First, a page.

You can visit the sites at www.lillypereira.com and www.furlined.com. Lilly Pereira is also interviewed below.
If you're looking for more web design inspiration, Site Inspire is a hub for quality web design. You can also find interesting sites among the Webby Award Winners, in Communication Arts and on the class Pinterest page.
The Pew Internet and American Life Project has data on how we use the Internet. As I perused the surveys on the site, the statistic that stood out is that 17% of adults browse the web mostly on their smart phones. Among teenagers the rate is 25 percent and growing. Are any of the statistics from Pew Internet that are surprising to you?
Recently, the FontShop Blog published a two-part series on visual hierarchy that does a nice job of summarizing the basic principles of designing in a visually purposeful way.
Ellen Lupton's essay "White Space" is a convincing verbal manifesto on the importance of designing with negative space. She wrote it for Ambidextrous magazine in 2009.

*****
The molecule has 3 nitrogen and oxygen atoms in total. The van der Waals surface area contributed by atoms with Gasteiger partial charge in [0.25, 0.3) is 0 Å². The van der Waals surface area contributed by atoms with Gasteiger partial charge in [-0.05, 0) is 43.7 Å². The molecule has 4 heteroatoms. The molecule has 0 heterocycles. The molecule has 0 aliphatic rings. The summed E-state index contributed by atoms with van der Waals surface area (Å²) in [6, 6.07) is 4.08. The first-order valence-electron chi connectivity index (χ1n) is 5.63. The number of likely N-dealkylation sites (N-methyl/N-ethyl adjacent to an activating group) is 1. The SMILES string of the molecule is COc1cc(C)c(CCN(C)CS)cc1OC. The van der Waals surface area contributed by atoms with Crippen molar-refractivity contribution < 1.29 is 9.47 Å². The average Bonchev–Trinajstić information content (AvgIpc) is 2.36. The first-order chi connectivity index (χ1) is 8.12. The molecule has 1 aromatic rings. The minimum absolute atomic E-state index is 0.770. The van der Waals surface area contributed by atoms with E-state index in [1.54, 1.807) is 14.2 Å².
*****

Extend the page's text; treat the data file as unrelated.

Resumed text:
You can find all sorts of lists and tips relating to graphic design online. One of the more succinct and useful is "7 Key Principles That Make a Web Design Look Good" by Juul Coolen.
Like all professionals, Lilly gets inspiration for her work from the work of other designers. Some of her favorite online spots to scout good news design are Designworklife, Dribbble, Behance and The Book Cover Archive.
As you start to design your own website, one of the smartest things you can do is look at the work of other web designers. Hierarchy, navigation, fonts, colors– all will be easier to create on your own website if you have ideas to emulate.
For non-designers, the passion many professionals feel for typography comes as a surprise. In this basic class, we won't have time to get into the finer points of typography together. But if you'd like to learn more, Lilly's favorite websites about typography are Typographica and Fonts in Use. She also likes the FontShop Blog, which runs pieces on some of the design issues we've considered in this lesson.
Later in the class, we'll talk more about how to use Google Fonts, which has hundreds of web-ready, open source fonts.